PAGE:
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Roy Jones Junior Not Done Yet, Tells Of Plans To Fight Again At Cruiserweight On Dec. 10th

By James Slater: As with fellow modern day legends Evander Holyfield and James Toney, the once untouchable Roy Jones Junior is a fighter who cannot walk away. This despite the fact that the 42-year-old has been painfully KO’d a number of times in recent years.

The last time, against Denis Lebedev in May of this year, Jones Jr was damn near seriously hurt after being pole-axed to the mat in the 10th and final round. Final round? That three minutes sure should have been the last round in the career of the once masterful Jones, but he has spoken recently of his plans to box again.

Speaking with Brad Cooney of examiner.com, the former middleweight, super-middleweight, light-heavyweight and heavyweight ruler said he has a planned December 10th fight in the works, against Max Alexander. Reportedly, Jones, 54-8(40) is close to signing for the fight which would take place in Atlanta, Georgia.

Fans will surely be asking “why?” but it’s Jones’ call and he, like another stubborn old warrior in Holyfield, is deaf to the pleas from the fans who worry about his health. But who is Max Alexander?

The 30-year-old from Camden, New Jersey has a reasonable pro record at 14-5-2(2), but he is coming off three straight losses and the best he could manage from his last six was a draw. Not a big puncher with those 2 KO’s, Alexander is usually durable, having never officially been stopped (his 2006 loss to Marty Lindquist was originally a 1st-round KO defeat, later changed to a No-Contest due to Lindquist failing a drugs test). And the 6’2” former super-middleweight has been in with some good names.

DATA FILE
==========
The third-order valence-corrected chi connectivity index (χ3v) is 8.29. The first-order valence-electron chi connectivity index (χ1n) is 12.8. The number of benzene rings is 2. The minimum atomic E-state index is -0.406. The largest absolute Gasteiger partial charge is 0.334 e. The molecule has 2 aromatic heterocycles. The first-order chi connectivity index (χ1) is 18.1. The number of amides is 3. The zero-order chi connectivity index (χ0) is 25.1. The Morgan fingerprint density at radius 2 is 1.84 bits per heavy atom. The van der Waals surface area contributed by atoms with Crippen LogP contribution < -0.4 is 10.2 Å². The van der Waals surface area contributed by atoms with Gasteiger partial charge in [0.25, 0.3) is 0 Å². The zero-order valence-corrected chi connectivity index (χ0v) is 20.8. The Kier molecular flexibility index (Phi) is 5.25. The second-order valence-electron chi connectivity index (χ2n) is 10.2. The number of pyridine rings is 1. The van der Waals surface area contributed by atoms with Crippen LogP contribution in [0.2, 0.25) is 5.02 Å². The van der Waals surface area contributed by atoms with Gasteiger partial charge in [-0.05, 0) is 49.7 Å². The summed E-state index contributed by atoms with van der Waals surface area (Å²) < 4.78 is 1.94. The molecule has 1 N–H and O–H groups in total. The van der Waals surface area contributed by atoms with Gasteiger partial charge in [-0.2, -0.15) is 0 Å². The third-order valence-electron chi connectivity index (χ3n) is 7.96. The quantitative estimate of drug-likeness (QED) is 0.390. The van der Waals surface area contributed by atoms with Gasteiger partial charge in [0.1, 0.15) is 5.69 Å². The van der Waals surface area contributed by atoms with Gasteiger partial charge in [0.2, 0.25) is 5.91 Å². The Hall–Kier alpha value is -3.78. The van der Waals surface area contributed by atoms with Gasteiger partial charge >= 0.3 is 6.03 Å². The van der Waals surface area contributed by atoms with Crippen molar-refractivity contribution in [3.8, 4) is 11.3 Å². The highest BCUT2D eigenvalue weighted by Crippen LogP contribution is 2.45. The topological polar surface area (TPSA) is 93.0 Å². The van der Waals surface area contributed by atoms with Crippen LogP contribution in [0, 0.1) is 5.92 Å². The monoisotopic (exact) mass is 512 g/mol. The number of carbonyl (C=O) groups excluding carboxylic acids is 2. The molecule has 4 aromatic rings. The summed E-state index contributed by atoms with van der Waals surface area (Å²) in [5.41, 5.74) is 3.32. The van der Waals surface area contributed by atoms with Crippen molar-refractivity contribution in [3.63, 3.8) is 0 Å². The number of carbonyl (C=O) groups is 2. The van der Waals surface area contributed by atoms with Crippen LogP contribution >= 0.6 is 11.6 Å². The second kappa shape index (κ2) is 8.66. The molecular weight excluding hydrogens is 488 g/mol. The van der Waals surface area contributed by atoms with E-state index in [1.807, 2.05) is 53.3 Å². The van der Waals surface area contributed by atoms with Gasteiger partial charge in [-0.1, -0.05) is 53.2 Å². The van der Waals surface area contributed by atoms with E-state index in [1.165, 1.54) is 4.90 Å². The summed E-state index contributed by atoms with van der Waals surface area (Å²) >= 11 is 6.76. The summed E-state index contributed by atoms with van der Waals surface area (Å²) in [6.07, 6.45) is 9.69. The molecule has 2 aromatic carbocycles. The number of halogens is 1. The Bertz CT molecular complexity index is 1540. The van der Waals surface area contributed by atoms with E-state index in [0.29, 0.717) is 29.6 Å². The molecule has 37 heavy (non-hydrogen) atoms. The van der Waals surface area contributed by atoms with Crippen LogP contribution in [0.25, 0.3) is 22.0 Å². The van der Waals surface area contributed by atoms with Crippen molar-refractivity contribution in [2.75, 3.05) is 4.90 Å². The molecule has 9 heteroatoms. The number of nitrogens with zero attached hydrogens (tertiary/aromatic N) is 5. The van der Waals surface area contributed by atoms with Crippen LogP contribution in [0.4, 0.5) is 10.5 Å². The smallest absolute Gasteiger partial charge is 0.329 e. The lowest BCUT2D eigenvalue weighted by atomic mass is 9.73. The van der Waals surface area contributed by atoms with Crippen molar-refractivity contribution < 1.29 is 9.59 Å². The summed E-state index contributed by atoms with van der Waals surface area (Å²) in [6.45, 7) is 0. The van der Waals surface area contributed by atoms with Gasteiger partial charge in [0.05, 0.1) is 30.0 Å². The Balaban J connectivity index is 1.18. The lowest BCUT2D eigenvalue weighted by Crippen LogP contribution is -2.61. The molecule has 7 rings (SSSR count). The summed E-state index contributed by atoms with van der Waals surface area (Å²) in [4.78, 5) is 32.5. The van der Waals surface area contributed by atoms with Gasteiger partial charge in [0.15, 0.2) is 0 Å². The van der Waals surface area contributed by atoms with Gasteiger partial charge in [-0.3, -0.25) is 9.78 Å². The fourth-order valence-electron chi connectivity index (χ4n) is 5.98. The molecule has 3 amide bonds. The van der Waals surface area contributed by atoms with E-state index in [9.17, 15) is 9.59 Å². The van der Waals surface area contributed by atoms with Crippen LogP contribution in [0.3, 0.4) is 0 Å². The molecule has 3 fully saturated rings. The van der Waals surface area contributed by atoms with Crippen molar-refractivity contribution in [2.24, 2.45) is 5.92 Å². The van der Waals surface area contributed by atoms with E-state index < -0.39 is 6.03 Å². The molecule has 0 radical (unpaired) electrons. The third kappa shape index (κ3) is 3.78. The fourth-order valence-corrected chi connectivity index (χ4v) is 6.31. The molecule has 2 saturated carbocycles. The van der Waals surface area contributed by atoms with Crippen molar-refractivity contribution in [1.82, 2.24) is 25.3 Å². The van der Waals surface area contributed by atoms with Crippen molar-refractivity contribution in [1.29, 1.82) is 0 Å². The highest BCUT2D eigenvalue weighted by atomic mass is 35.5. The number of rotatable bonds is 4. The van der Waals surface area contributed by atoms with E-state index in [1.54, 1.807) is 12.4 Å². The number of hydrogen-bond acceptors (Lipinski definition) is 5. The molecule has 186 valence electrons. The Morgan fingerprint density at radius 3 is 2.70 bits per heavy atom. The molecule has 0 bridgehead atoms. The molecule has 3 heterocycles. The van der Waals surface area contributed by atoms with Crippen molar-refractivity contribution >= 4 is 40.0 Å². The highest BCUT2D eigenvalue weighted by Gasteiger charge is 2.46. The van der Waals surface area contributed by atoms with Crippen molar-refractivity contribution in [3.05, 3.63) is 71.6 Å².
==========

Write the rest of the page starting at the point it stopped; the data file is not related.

A former “Contender” participant back in 2007, Alexander lost decisions to Sam Soliman and then Bryan Vera. A 2008 move up to cruiserweight brought little success, with a draw Vs. Rob Calloway and then losses to Ali Ismailov, Alexander Alexeev and, last time out, back in October of 2009, Moyoyo Mensah. So, Jones Junior will, if the fight happens, be facing a rusty journeyman who has never before met anybody approaching his class. But how much does Jones have left?

What a win over Alexander would lead to for Jones is not clear, but this time he is opting to go in with a relative non-puncher. Jones should be able to outbox his man and win a comfortable decision. We can only hope, however, that the former superstar will then feel content enough to away from the sport off a win. In reality, a victorious Jones will almost surely pursue another big fight.

Article posted on 08.10.2011



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